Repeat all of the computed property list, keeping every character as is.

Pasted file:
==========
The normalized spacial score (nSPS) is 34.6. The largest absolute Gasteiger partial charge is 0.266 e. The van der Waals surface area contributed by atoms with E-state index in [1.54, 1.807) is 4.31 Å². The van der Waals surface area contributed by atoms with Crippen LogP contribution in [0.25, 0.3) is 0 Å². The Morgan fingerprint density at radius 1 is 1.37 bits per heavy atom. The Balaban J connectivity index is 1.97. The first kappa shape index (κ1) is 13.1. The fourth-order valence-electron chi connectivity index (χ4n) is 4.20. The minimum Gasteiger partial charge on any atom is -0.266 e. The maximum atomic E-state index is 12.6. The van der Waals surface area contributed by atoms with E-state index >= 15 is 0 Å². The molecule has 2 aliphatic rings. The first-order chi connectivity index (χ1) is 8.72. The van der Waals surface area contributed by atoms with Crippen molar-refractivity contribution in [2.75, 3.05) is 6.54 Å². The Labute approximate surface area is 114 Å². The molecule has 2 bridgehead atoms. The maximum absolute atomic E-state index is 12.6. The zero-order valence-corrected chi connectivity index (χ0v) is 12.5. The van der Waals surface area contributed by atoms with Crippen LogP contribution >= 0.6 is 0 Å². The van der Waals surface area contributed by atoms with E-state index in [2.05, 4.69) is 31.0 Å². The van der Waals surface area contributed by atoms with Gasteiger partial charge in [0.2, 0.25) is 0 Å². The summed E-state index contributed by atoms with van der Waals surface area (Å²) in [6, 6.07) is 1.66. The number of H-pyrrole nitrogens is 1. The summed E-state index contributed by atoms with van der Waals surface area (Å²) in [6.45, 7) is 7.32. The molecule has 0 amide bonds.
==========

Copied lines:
The normalized spacial score (nSPS) is 34.6. The largest absolute Gasteiger partial charge is 0.266 e. The van der Waals surface area contributed by atoms with E-state index in [1.54, 1.807) is 4.31 Å². The van der Waals surface area contributed by atoms with Crippen LogP contribution in [0.25, 0.3) is 0 Å². The Morgan fingerprint density at radius 1 is 1.37 bits per heavy atom. The Balaban J connectivity index is 1.97. The first kappa shape index (κ1) is 13.1. The fourth-order valence-electron chi connectivity index (χ4n) is 4.20. The minimum Gasteiger partial charge on any atom is -0.266 e. The maximum atomic E-state index is 12.6. The van der Waals surface area contributed by atoms with E-state index >= 15 is 0 Å². The molecule has 2 aliphatic rings. The first-order chi connectivity index (χ1) is 8.72. The van der Waals surface area contributed by atoms with Crippen molar-refractivity contribution in [2.75, 3.05) is 6.54 Å². The Labute approximate surface area is 114 Å². The molecule has 2 bridgehead atoms. The maximum absolute atomic E-state index is 12.6. The zero-order valence-corrected chi connectivity index (χ0v) is 12.5. The van der Waals surface area contributed by atoms with Crippen LogP contribution >= 0.6 is 0 Å². The van der Waals surface area contributed by atoms with E-state index in [2.05, 4.69) is 31.0 Å². The van der Waals surface area contributed by atoms with Gasteiger partial charge in [0.2, 0.25) is 0 Å². The summed E-state index contributed by atoms with van der Waals surface area (Å²) in [6, 6.07) is 1.66. The number of H-pyrrole nitrogens is 1. The summed E-state index contributed by atoms with van der Waals surface area (Å²) in [6.45, 7) is 7.32. The molecule has 0 amide bonds.